Trains in Italy - A True Italian Experience

Taking a train or a bus is quite self-explanatory in most countries. However, I can only say that taking a train in Italy is truly an Italian experience. Maybe in other latin countries or developing countries the experience may be similar, but I have no opinion on that at this moment. Using the Italian train website is very user friendly and easy to use. It states the departures and arrivals, and where you may need to stop and change to get to your planned destination. Unfortunately, the trains and the stations themselves do not reflect the modern, user friendly train website. Most of the trains are old and rickety, and they need to check into a train cemetery or recycling depot. There are some newer trains like the city trains or the euro trains, but they are few and far between.

I've been on the train many times in Italy, from small towns to large cities and there is one consistent thing I can rely on. What is it? It's that I cannot rely on Italians being consistent. I wanted to take a day trip to Polignano a Mare, so I checked the departure times on the Internet. Then I went to the train station and bought my tickets, confirming with the ticket agent, the instructions that I had read on the Internet. I have been to Polignano a couple times before, so in my experience, I usually have to change trains in Bari, but this time the Internet instructed to change in Monopoly. So, I confirmed with the ticket agent, "Cambia a Bari or Monopoly?" He said, "Non, non cambia, sempre dritto." I said, "Sei siccurro, non cambia?" He repeated, "Non, non." Sempre dritto translated is always straight, meaning no change. Fair enough and easy, one would think. Anyways, this train ride should take no longer than 2 hours in total. I was on the train for 3 hours and knew something was very, very wrong. I watched field after unfamiliar field from the window seat in the rickety, old train carriage. I finally asked a nice looking woman if this train went to Polignano, and she said, "Non, e lontana. Esci a prossima fermata." Translated, this meant that Polignano is very far, get off at the next stop. That next stop was Ostuni......a very long way from my planned destination. I was livid. I was angry at the train clerk who had sold me the ticket and gave me the wrong instructions and I was frustrated at the level of incompetency that I had experienced time and again in this country called Italy.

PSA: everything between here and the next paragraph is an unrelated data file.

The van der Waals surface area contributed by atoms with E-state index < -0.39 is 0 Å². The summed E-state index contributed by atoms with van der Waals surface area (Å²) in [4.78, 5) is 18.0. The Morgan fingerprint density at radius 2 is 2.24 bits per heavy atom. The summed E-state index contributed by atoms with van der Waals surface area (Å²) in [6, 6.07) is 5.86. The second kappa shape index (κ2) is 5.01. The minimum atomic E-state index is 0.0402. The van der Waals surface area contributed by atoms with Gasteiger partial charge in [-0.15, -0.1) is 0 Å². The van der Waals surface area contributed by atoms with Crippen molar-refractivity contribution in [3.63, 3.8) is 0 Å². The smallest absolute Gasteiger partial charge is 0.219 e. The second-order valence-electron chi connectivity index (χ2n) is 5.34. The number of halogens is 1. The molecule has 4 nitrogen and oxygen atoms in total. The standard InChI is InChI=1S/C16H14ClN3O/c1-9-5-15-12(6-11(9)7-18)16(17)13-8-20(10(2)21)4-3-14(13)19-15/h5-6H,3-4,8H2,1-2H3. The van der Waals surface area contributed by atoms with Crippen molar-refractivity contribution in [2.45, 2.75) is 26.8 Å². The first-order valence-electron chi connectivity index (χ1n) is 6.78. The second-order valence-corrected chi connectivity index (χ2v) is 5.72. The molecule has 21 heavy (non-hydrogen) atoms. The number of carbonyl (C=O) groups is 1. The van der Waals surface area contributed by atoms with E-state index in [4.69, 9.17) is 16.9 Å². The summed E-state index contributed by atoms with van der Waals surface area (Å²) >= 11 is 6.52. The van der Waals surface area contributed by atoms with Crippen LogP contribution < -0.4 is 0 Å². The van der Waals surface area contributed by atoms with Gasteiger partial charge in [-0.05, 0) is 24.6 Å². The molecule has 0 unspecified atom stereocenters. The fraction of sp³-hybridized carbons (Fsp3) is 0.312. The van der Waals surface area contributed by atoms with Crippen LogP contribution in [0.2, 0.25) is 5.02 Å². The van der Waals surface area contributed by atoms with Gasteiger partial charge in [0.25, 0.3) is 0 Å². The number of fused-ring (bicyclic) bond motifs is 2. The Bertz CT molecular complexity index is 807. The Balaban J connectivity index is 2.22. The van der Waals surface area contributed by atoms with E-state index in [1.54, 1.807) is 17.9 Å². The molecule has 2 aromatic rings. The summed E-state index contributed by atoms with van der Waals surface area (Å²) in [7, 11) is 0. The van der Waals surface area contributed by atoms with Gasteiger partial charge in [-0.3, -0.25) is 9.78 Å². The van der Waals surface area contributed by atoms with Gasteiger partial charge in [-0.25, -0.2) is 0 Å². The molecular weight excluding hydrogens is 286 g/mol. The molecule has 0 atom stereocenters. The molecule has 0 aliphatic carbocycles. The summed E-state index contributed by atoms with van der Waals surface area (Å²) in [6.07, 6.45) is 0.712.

Well, to make my story end on a light note.... I decided to make lemonade out of lemons by staying on the train and getting off at Ostuni. I spent 45 minutes waiting for the bus to go into the centre of Ostuni, and then I spent another 30 minutes taking photos of the town before I had to hop back on the bus and catch the second last train out of Ostuni.

For those of you interested, here is the Italian train website I use:

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